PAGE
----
• Irizarry RA, Ladd-Acosta C et al (2009) The human colon cancer methylome shows similar hypo- and hypermethylation at conserved tissue-specific CpG island shores. Nat Genet 41:178–186. doi:10.1038/ng.298 [PMC free article] [PubMed]

  • Issa JP (2004) CpG island methylator phenotype in cancer. Nat Rev 4:988–993 [PubMed]

  • Jaiswal RK, Jaiswal N et al (2000) Adult human mesenchymal stem cell differentiation to the osteogenic or adipogenic lineage is regulated by mitogen-activated protein kinase. J Biol Chem 275:9645–9652. doi:10.1074/jbc.275.13.9645 [PubMed]

  • Juttermann R, Li E et al (1994) Toxicity of 5-aza-2′-deoxycytidine to mammalian cells is mediated primarily by covalent trapping of DNA methyltransferase rather than DNA demethylation. Proc Natl Acad Sci USA 91:11797–11801. doi:10.1073/pnas.91.25.11797 [PubMed]

  • Koc ON, Lazarus HM (2001) Mesenchymal stem cells: heading into the clinic. Bone Marrow Transplant 27:235–239. doi:10.1038/sj.bmt.1702791 [PubMed]

  • Liu Y, Song J et al (2003) Growth and differentiation of rat bone marrow stromal cells: does 5-azacytidine trigger their cardiomyogenic differentiation? Cardiovasc Res 58:460–468. doi:10.1016/S0008-6363(03)00265-7 [PubMed]

  • Locklin RM, Oreffo RO et al (1998) Modulation of osteogenic differentiation in human skeletal cells in vitro by 5-azacytidine. Cell Biol Int 22:207–215. doi:10.1006/cbir.1998.0240 [PubMed]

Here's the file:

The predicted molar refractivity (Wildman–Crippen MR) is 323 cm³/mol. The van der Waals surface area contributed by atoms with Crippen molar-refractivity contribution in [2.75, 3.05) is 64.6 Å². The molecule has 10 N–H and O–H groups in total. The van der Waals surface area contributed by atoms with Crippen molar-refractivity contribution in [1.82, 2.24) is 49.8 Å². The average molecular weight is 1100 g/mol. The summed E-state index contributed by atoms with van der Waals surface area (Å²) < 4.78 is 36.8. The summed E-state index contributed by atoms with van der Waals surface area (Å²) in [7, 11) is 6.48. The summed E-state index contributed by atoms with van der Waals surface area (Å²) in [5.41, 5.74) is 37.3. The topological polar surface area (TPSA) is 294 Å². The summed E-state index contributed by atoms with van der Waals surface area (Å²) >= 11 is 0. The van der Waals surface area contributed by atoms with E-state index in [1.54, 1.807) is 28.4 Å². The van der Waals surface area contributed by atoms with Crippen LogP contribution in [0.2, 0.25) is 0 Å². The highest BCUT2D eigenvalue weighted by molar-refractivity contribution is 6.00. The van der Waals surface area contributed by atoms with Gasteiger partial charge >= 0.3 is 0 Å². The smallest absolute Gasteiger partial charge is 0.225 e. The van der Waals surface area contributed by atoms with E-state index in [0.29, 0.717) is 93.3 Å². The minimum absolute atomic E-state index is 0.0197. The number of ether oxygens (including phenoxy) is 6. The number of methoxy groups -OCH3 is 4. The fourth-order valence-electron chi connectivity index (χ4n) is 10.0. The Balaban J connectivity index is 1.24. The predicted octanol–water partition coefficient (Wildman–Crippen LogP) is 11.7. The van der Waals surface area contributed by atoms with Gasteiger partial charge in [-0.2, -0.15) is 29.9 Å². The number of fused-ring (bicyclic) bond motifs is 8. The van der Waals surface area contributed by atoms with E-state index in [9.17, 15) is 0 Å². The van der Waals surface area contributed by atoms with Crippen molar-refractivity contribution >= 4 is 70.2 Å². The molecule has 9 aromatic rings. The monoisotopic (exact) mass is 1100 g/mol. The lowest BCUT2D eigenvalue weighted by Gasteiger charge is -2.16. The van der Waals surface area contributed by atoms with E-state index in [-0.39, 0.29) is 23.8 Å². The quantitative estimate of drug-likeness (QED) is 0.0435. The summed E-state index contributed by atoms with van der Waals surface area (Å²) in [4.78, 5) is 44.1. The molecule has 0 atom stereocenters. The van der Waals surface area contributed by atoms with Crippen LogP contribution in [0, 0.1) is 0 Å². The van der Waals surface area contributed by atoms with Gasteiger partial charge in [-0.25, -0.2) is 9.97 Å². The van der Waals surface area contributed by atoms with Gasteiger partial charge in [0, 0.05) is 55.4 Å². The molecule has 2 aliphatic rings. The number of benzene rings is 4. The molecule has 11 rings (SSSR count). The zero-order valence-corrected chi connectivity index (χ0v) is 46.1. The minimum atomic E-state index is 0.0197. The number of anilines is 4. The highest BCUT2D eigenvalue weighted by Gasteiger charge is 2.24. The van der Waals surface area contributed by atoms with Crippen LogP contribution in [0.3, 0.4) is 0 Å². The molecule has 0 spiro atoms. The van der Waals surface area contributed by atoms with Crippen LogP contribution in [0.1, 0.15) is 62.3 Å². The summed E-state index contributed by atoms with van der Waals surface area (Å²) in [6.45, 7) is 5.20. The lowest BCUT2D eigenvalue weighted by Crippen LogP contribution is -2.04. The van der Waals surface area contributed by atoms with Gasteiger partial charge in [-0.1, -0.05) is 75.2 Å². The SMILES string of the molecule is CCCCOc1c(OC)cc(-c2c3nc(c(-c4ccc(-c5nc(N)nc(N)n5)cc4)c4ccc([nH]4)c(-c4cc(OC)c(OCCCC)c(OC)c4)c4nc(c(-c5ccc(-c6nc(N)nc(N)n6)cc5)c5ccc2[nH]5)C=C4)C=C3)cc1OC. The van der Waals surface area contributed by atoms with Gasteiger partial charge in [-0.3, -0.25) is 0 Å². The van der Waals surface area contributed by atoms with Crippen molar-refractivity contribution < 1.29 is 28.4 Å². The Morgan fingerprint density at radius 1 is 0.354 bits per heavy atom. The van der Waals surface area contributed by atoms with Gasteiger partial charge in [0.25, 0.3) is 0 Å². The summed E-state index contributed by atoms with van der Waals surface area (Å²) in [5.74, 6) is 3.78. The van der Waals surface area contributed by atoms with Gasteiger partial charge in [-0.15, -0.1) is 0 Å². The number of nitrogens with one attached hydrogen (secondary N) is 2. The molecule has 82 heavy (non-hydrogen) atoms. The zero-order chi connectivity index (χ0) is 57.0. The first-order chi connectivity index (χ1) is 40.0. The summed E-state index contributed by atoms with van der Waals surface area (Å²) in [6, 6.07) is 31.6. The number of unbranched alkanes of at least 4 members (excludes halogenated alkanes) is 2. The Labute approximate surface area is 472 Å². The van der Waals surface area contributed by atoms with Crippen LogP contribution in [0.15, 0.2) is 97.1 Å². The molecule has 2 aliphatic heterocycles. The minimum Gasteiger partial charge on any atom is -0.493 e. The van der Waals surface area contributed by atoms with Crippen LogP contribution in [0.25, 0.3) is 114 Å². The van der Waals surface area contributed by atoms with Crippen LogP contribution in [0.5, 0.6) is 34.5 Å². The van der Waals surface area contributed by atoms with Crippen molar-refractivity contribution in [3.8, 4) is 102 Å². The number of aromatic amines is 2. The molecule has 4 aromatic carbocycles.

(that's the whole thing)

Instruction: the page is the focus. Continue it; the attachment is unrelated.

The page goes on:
• Meijer GJ, de Bruijn JD et al (2007) Cell-based bone tissue engineering. PLoS Med 4:e9. doi:10.1371/journal.pmed.0040009 [PMC free article] [PubMed]

  • Sato F, Meltzer SJ (2006) CpG island hypermethylation in progression of esophageal and gastric cancer. Cancer 106:483–493. doi:10.1002/cncr.21657 [PubMed]

  • Sulewska A, Niklinska W et al (2007) DNA methylation in states of cell physiology and pathology. Folia histochemica et cytobiologica / Polish Academy of Sciences. Pol Histochem Cytochem Soc 45:149–158 [PubMed]

  • Teodoridis JM, Hardie C et al (2008) CpG island methylator phenotype (CIMP) in cancer: causes and implications. Cancer Lett 268:177–186. doi:10.1016/j.canlet.2008.03.022 [PubMed]

  • Wu YH, Tsai Chang JH et al (2007) Xeroderma pigmentosum group C gene expression is predominantly regulated by promoter hypermethylation and contributes to p53 mutation in lung cancers. Oncogene 26:4761–4773. doi:10.1038/sj.onc.1210284 [PubMed]

  • Yeo S, Jeong S et al (2007) Characterization of DNA methylation change in stem cell marker genes during differentiation of human embryonic stem cells. Biochem Biophys Res Commun 359:536–542. doi:10.1016/j.bbrc.2007.05.120 [PubMed]

Articles from Cytotechnology are provided here courtesy of Springer Science+Business Media B.V.